The cost to treat these illnesses is inflated to unbelievably high levels when the "specialists" basicly are merely acting as pharmacutical technicians. It is so terribly sad that.

    I think as a family you could thank your lucky stars that you have a adult son who does know he is needing help. He may not "get over it" quickly and it may require some effort and trial and error to help him to learn how to cope with the illness now and through his life.

    I am wondering if the population density today and the access to education and the lack of jobs that occupy the low skill levels are in part how so many people are identified today. Infaltion makes the costs so high that it is an enourmous burden when a child or and adult is requiring care of any kind.

    Getting a diagnosis and treatment may mean that your son will ultimately do better than one generation ago when a low paying job and alcoholism were the sustainance of untreated mental illness.

    Perhaps he has some other underlining illness that has not been determined.
    Food alergies, or some metablism issue, maybe he needs to get out and walk in the early morning everyday, and maybe you and your husband could engage him in such a routene. Good for him and good for you. Getting enough excersise and enough sleep and having productive activities can lead a person to the self awareness and the inner creative nature.

    Anger shows fear and sadness and a person who is feeling angry needs incouragement. To be ill always feels scary. To be aware that one is facing a mental illness is lonily and scary and usually feels like there is no use.

    I do not understand the society belief that at some magic age a son or daughter is "on their own" our streets are filled today with members of families that just do not give a wit about their offspring. ANd if he is so ill that he is unable to work you can do alot to get him into the system and into housing and the care he needs now and if it is a lifelong thing he won't have to loose what teeth and health he has now befor his needs are checked.

    Mental ilness is not some inconvienance or a luxury item. it is real and left untreated it ruins a whole life.
     
  18. jcs

    jcs jcs

    Thanks for the comments. As far as allergies go, he was diagnosed with a corn allergy. One sign of a corn allergy is anger outbursts. Before we had him tested my wife commented that whenever he had cornpops cereal he was a little terror. As he grew into adolescence we experienced much more of it. Check it out. Look at all of the corn products in our foods --- it's overwhelming. Here's a thought....with all of the adhd diagnoses, are our children being flooded with corn? Regular dr's shun this. We went to a holistic dr a few years ago and while she was testing him the dr asked if he had problems with anger and stated an example. He looked at my wife as if she knew all about him. Thanks again everyone..John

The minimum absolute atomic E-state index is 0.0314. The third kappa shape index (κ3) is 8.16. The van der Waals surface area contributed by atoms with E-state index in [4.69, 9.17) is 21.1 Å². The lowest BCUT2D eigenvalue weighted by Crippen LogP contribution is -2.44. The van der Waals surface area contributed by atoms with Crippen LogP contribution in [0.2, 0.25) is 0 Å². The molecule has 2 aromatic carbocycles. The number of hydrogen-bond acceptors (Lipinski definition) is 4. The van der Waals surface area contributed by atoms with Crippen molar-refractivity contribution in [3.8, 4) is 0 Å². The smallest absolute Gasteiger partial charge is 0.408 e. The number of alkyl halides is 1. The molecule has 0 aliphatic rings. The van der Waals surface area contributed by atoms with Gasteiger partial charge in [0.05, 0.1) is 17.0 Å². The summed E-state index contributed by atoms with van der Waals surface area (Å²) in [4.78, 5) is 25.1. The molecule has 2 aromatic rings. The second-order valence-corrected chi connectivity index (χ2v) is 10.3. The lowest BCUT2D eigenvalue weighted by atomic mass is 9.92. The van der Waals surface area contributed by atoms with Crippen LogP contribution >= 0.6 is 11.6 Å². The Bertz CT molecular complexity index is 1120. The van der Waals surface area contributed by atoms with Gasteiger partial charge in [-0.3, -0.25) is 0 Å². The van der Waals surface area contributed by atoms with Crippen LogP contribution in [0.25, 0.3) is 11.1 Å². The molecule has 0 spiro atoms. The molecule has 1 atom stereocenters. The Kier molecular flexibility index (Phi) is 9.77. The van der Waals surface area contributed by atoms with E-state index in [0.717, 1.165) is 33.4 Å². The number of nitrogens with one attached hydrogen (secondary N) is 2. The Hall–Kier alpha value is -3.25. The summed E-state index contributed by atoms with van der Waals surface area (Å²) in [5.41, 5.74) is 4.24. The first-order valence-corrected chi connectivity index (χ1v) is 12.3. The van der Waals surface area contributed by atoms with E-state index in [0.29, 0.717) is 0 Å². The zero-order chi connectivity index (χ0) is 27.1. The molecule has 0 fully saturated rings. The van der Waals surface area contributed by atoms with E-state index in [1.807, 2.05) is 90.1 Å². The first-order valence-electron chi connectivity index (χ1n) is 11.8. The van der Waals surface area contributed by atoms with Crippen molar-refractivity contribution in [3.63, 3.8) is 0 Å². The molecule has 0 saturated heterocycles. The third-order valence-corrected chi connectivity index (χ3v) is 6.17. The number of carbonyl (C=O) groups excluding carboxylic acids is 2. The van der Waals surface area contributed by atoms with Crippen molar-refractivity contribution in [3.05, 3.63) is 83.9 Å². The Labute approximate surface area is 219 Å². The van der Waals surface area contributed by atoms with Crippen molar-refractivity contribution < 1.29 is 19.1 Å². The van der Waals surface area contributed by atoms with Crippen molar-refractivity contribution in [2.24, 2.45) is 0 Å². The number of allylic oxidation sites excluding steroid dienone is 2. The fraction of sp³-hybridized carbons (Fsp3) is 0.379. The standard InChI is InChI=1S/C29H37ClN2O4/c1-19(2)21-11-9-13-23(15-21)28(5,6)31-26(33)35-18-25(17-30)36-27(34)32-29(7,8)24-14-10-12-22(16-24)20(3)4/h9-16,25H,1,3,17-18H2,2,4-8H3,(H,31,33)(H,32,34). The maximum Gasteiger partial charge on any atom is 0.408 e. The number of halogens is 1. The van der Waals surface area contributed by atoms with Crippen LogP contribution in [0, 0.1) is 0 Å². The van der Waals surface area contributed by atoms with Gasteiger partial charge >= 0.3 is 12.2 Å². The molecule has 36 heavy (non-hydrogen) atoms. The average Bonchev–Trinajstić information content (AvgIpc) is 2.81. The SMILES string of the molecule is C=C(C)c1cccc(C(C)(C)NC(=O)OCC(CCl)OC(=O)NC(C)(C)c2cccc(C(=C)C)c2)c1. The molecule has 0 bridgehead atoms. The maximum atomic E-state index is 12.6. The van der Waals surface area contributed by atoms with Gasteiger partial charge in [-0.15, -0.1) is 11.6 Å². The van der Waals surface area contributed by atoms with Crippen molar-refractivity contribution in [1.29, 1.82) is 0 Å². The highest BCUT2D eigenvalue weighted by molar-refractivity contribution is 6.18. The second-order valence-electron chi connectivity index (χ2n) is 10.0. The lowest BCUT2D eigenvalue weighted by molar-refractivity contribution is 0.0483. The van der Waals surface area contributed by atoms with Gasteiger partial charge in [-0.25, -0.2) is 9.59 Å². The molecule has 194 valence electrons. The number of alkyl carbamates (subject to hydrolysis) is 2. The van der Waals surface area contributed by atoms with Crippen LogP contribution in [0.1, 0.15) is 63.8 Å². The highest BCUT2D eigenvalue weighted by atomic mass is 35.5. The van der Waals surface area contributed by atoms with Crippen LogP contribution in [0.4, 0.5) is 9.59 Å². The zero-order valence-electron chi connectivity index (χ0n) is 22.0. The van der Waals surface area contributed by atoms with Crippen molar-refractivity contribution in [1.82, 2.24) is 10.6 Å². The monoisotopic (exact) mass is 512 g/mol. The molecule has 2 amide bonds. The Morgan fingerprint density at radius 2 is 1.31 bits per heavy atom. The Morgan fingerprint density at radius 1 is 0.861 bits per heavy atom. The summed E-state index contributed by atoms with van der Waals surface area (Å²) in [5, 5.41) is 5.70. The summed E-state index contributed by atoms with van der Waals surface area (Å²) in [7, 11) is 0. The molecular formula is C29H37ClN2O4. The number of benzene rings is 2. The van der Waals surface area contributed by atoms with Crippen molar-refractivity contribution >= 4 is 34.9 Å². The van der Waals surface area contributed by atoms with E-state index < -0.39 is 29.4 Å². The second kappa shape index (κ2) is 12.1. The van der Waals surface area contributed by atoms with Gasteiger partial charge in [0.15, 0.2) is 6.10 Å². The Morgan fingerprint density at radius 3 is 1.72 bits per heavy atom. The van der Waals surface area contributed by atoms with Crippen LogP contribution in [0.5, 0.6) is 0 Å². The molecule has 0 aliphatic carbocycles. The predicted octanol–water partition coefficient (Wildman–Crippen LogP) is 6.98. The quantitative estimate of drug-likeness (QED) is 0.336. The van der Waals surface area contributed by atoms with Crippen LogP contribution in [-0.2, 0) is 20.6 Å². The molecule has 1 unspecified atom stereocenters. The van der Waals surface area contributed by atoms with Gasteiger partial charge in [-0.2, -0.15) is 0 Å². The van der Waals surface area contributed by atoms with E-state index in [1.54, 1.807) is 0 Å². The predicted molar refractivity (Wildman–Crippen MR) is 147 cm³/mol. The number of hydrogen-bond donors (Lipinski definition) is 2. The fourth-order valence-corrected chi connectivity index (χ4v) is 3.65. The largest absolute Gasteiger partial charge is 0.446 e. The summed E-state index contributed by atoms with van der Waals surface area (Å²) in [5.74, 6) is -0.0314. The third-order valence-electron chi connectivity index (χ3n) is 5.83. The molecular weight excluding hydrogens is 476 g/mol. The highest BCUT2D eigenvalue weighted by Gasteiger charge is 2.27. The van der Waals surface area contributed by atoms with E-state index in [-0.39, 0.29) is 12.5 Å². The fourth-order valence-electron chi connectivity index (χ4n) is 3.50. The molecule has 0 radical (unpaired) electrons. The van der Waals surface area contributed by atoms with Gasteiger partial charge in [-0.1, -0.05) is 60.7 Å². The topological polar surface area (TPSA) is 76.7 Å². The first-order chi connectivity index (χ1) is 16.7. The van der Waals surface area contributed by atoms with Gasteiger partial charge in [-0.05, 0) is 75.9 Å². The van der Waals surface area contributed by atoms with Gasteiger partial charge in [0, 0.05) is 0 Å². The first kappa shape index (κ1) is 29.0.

19. Hound dog

    Hound dog Nana's are Beautiful

    Welcome John. :)

    You've taken the first steps in Detachment 101. It's a hard road, but we get it eventually. Even if we're not perfect at it.

    You've gotten some wonderful advice already. And I can't think of anything to add. But wanted to offer you a warm welcome.

    Hugs
     
  20. standswithcourage

    standswithcourage New Member

    I so understand what you are saying. We did the same for our son. It is so hard. I go to Alanon every Monday. I love the people that are there and it has saved my sanity. My son is living with another family of the black race. Anyway it was a long story and he landed a landscaping job with the family when he was out of work and basically on the street. They allowed him to live there while he worked with them. The man has had a drug problem and has been in jail, etc. he seemed to be trying to clean his act up. My son has had to pay them rent , buy his food and pay for somet things he never did at home - it has been so hard for me. I feel guilty that it has come to this but he has over the years destroyed our home, things have been stolen form his brother, he threatend us, had friends over while we were not here we didnt approve of - couldnt hold a job - right now he got his old job back - his boss is a saint - I still feel bad sometimes and wonder if we did the right thing but then I think back to the 12steps and know that we couldnt let him continue to destroy himself under our roof and destroy our household any longer. He is 25 now and has been using since he was about 15. I fear for his life and what will happen to me when something happens to him - I lean on my Higher Power for support and strength and I claim victory. I know how you feel. Hang in there. Keep coming back.